By Drew Jackson
Selling any home can be challenging, depending on the Atlanta real estate market. But if you have an older home, you may need to take some extra steps to calm many buyers fears. A poor home inspection during the due diligence period of a purchase, can not only end a deal, but can also cost you extra money in repairs or price reductions from your original offer. You may also have to put your home back on the market and deal with the stigma of a buyer that withdrew due to an inspection.
The best way to prepare for selling your 100+ year old home is to purchase an inspection before you list. Use a reputable inspector and have them tell you and your listing agent what big ticket items or big red flags may come up during your future buyer’s inspection. Once the inspection is complete, you can then choose to address certain items before listing, while others you may want to disclose to buyers beforehand. Either way, being armed with the information you need to address your buyer’s concerns is your and your agent’s greatest tool in closing a contract on your home.
Here are some of the big red flags that you may see on your home inspection report and that the buyer’s agent will either advise their client to have repaired or ask for a price reduction.
99% of crawl spaces in this area are Georgia Red Clay, which already scares many out of state buyers. Having a vapor barrier installed will be a “must” for all inspections and immediately sets a lot of buyer’s minds at ease. You can also prepare for selling by fixing any areas that have standing water or un-level ground where water could pool. You can do this by installing a sump pump or by sealing off water entryways. If standing water is noted on your report, be prepared for the possibility of mold and the need to remediate the mold to sell your home. An inspector will note all of these items on their a buyer’s report.
CORROSIVE WATER PIPES
Galvanized pipes are one of the most common items I see on inspection reports. For a quick test of an old house, turn on the hot water. If the pressure is low, the house probably has galvanized pipes that have corroded and plugged up. The hot-water pipes are the first to go. Many inspectors will suggest replacing the entire piping system when galvanized piping starts to go bad, but that is pricey, and homeowners can opt for the more economical fix by repairing only the pipe that is the immediate problem.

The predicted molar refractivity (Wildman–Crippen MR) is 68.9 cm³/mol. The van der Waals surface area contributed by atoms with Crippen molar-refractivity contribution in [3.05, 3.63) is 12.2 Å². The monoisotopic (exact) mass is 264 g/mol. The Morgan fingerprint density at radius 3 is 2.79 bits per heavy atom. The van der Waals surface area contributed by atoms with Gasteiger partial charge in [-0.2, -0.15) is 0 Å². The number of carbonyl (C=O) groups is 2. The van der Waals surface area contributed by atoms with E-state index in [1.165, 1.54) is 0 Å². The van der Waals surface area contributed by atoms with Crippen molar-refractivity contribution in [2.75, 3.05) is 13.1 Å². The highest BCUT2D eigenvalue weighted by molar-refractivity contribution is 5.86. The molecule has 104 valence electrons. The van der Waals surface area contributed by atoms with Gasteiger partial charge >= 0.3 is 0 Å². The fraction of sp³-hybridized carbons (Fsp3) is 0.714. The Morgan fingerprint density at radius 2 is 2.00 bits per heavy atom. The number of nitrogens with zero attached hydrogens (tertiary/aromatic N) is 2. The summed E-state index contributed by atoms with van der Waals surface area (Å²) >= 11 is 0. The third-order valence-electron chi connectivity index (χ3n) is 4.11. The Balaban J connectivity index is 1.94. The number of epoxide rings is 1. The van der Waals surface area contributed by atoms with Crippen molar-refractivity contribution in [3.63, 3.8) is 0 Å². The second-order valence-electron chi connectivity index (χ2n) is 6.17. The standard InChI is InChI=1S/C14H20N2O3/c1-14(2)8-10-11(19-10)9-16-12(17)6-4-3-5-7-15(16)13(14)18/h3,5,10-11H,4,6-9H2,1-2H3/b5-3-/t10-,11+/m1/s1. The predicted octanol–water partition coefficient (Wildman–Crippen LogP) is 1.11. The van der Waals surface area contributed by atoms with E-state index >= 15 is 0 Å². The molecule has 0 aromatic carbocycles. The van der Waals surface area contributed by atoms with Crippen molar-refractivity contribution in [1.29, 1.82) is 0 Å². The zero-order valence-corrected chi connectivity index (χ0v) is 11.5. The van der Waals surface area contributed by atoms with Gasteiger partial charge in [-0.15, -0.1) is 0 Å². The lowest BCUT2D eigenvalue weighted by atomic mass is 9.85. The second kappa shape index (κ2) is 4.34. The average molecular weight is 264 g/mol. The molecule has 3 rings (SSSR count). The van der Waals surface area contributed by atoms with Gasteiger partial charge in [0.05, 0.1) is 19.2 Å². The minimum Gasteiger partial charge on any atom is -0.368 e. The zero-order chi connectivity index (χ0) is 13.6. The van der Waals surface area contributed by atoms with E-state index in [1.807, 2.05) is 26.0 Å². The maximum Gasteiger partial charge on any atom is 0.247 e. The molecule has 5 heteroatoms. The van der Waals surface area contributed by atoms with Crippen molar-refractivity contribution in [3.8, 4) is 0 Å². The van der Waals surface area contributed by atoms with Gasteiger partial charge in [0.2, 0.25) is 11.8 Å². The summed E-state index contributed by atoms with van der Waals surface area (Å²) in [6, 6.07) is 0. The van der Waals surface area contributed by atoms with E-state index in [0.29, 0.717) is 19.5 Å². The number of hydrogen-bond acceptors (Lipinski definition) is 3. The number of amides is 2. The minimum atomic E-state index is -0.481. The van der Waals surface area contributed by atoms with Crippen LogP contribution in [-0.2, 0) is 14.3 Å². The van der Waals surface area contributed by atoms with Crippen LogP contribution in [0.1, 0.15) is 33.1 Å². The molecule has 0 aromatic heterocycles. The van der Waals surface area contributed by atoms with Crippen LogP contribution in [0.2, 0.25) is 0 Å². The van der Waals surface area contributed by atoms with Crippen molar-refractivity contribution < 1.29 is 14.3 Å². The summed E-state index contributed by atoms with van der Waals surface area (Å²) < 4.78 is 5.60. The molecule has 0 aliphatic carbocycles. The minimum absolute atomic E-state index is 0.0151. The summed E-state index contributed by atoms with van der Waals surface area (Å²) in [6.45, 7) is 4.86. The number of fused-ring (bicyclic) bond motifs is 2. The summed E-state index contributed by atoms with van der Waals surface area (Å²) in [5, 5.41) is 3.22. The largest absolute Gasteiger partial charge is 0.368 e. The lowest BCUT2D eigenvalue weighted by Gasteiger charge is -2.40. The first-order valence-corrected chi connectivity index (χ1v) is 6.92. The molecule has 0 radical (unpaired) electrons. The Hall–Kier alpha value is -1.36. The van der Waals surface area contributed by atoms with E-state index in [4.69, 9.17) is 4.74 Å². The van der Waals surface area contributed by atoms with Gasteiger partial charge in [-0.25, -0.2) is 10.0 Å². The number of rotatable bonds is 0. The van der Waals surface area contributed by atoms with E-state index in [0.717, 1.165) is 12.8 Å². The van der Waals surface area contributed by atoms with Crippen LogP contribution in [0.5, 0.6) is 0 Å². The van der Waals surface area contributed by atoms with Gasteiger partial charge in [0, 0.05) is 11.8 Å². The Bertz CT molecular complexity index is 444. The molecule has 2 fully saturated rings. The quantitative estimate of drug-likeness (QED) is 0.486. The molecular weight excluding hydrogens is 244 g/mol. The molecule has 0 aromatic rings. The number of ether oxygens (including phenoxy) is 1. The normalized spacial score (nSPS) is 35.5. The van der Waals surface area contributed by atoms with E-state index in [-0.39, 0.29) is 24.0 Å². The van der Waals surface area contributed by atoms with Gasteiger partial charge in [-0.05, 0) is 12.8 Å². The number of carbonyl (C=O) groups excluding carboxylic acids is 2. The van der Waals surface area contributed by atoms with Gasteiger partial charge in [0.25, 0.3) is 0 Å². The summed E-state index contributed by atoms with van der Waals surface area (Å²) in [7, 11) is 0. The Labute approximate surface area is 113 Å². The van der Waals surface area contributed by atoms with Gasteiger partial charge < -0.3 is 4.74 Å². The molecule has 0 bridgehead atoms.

CLAY SEWER LINES
Many of the older houses here in Atlanta have the original clay pipes that run from the street to the home. I cannot tell you how many of these pipes are partially collapsed, or blocked with tree roots. If you don’t know if your sewer line has been replaced, it’s time to find out. This is an expensive item to fix and you don’t want to be caught unawares. Did you know the city of Atlanta has $5 a month insurance for your pipe that will cover a large portion of the replacement? Having this insurance before you sell your home and repairing a broken line could mean the difference of thousands of dollars, depending on where your pipe runs under your property.
It isn’t an issue you wouldn’t typically think about, but you’ll find it in a lot of old homes. Sagging floors could just be character, but it’s important to know if some of your floors need re-supporting. It’s also important to know if you do have supports, whether or not they were temporary or permanent supports built to code. In some cases, your floors may not sag because they already have supports, but again, it is important to know whether or not they were installed to code.
Knowing the age of your major systems and their current working state (ie, heating, A/C, water heaters) is important as they can be used to renegotiate price after inspection. If your heater is 15 years old, the inspector is going to tell the buyer that this system will fail within a year or11Candler Park MessengerJuly 2016two. Th eir realtor will then advise to factor that into the price of future repairs. Knowing what systems will need replacement in the near future will give you a clearer picture and your agent of how to price the home, or whether or not your want to replace one or more of these systems before listing. If you have older systems, be prepared to off er a home warranty to ease buyer’s fears.
FAULTY, DANGEROUS OR OLD WIRING
Well, here’s the good news: If you’re currently living in a house that is 100 years old, the wiring has probably been replaced from necessity. However if you do have original K&T (knob and tube) wiring, it’s almost never in great working order and the inspector will note that on his report. Also, a not-so fun fact: Many insurance companies will not issue coverage on homes with K&T, which the buying agent will alert their client to. Even if the K&T wiring is not active, removing all remnants of it is always a good idea as the inspector will note it and some buyers will be scared of it either way.
These are just a few of the major items I see come up again and again, but the good news is it’s a seller’s market right now. Arming yourself with great information and making decisions about repairs before entering into a contract can make the whole selling experience an easier and less stressful process.